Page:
using (Mutex mutex = new Mutex(false, AppUniqueGuid))
        {
            if (mutex.WaitOne(0, false))
            {
                new Thread(CreateNamedPipeServer) { IsBackground = true }
                    .Start();

                s_application = new App();
                s_application.InitializeComponent();
                if (activatedEventArgs != null)
                    s_application.OnProtocolActivated(activatedEventArgs);
                s_application.Run();
            }
            else if (activatedEventArgs != null)
            {
                //instance already running
                using (NamedPipeClientStream namedPipeClientStream
                    = new NamedPipeClientStream(NamedPipeServerName, AppUniqueGuid, PipeDirection.Out))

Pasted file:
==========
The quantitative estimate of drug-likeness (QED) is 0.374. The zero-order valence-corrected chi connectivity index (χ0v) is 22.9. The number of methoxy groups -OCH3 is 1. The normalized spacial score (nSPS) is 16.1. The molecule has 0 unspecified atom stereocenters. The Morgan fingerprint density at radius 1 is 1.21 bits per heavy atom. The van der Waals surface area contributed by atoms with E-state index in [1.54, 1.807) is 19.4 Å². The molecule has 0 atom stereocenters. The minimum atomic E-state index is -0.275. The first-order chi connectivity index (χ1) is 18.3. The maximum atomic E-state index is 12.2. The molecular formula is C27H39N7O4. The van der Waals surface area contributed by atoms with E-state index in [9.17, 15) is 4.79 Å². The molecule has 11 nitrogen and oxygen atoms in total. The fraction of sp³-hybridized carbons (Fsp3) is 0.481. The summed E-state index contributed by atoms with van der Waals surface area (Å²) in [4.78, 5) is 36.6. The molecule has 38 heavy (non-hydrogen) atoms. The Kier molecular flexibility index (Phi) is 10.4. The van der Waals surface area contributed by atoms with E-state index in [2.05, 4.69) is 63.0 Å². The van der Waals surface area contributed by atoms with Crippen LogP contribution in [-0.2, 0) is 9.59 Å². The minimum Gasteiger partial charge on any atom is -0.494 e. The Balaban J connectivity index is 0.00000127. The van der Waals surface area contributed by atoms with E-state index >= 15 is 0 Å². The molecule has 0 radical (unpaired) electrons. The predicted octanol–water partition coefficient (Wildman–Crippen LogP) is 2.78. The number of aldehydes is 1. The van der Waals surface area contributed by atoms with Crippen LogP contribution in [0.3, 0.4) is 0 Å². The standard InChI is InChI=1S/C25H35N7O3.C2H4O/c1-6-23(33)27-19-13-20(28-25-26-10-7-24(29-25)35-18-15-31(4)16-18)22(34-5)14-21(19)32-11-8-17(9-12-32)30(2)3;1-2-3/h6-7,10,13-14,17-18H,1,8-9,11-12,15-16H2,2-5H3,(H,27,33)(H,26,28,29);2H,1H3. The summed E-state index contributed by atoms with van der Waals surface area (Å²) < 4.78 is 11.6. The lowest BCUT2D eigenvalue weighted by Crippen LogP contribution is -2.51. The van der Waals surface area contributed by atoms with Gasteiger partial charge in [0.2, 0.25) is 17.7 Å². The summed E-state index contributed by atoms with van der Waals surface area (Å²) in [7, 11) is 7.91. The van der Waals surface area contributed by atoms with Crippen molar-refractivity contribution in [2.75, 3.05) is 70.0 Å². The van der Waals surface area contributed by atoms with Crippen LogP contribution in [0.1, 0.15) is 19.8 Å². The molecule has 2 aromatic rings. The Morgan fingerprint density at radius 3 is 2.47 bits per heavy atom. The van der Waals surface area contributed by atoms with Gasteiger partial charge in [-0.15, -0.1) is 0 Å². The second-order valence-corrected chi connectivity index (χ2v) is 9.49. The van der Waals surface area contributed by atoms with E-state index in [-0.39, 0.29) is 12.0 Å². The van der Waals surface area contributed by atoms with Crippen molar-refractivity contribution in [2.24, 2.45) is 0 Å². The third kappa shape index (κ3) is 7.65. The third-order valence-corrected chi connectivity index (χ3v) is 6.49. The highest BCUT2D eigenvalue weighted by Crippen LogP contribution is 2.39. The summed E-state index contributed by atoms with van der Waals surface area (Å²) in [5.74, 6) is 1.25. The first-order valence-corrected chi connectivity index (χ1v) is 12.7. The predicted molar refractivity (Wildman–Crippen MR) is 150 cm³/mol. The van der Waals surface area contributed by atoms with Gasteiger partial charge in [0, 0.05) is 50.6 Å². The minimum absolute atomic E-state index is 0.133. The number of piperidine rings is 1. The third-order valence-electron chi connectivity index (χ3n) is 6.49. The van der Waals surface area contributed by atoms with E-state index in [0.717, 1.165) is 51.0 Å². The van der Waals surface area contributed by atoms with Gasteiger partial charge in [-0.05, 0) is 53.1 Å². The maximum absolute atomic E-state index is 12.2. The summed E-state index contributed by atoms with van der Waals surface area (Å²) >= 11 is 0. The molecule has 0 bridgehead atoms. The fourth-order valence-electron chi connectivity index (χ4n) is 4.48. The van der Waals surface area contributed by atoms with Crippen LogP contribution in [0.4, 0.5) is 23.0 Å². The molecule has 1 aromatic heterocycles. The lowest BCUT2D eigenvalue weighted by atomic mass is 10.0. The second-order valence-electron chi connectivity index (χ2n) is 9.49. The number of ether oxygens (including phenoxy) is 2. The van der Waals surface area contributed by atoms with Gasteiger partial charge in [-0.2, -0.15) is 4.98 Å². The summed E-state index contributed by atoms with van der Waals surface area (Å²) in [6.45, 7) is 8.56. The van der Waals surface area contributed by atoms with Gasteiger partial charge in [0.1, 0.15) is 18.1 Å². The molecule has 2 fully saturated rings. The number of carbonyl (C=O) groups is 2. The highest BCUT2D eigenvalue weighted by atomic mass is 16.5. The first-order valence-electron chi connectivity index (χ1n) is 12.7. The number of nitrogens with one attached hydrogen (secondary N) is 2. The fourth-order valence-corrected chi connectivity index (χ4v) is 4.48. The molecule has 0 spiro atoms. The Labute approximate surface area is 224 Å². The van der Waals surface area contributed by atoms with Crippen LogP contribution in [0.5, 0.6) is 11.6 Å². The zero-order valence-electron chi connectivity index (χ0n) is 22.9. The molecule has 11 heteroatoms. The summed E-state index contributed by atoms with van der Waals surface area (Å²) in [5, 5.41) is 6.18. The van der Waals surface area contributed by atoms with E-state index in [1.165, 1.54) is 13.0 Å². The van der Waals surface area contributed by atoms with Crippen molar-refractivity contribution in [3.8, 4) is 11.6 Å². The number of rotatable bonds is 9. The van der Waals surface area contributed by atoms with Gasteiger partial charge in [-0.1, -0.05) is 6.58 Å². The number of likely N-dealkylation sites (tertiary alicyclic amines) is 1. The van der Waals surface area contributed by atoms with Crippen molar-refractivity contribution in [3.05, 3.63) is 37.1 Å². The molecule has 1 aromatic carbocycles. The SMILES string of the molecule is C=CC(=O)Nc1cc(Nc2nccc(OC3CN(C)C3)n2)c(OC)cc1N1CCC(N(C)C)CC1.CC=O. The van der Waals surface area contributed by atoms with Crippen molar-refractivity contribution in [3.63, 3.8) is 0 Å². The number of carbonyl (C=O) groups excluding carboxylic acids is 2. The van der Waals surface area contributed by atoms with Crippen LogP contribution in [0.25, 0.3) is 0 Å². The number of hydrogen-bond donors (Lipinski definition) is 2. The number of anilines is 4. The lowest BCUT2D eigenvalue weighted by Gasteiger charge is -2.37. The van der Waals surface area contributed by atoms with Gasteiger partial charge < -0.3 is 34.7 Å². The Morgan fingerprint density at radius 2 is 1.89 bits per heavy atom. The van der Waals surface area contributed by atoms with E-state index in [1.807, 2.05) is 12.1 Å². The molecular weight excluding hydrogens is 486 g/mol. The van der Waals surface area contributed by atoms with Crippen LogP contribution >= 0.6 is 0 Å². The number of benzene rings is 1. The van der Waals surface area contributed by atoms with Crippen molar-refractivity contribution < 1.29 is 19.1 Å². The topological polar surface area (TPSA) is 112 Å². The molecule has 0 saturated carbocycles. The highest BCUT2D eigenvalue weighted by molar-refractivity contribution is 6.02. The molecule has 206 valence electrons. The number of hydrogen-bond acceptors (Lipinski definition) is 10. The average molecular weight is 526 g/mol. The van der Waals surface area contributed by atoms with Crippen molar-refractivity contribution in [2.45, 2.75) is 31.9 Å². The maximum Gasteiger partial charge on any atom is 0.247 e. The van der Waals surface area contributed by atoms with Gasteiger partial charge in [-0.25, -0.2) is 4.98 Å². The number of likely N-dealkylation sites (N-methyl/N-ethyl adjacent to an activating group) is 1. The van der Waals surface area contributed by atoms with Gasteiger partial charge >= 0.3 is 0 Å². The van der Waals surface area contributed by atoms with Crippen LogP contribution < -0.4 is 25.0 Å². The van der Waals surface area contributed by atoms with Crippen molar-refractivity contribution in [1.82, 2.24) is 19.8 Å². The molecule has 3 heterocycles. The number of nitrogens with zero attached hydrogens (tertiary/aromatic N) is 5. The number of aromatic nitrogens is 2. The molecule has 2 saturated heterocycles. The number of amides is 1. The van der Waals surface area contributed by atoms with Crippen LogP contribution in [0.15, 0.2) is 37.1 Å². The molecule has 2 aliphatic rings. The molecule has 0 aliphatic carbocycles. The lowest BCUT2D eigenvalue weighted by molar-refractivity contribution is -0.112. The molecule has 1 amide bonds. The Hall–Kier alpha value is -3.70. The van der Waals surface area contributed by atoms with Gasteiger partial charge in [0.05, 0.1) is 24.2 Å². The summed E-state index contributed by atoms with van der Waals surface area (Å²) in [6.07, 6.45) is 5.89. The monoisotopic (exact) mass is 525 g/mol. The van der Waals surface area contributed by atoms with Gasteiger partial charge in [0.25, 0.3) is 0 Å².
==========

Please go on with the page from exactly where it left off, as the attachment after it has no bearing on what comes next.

{
                    try
                    {
                        namedPipeClientStream.Connect(s_connectionTimeout);
                        SerializableActivatedEventArgs serializableActivatedEventArgs 
                            = Serializer.Serialize(activatedEventArgs);
                        s_formatter.Serialize(namedPipeClientStream, serializableActivatedEventArgs);
                    }
                    catch (Exception ex)
                    {
                        MessageBox.Show(ex.Message, string.Empty, MessageBoxButton.OK, MessageBoxImage.Error);
                    }
                }
            }
        }
    }

    static void CreateNamedPipeServer()
    {
        using (NamedPipeServerStream pipeServer = new NamedPipeServerStream(AppUniqueGuid,
            PipeDirection.In, 1, PipeTransmissionMode.Message))
        {
            while (true)
            {
                pipeServer.WaitForConnection();
                IActivatedEventArgs activatedEventArgs;
                do
                {
                    activatedEventArgs = s_formatter.Deserialize(pipeServer) as IActivatedEventArgs;
                } while (!pipeServer.IsMessageComplete);

                if (activatedEventArgs != null)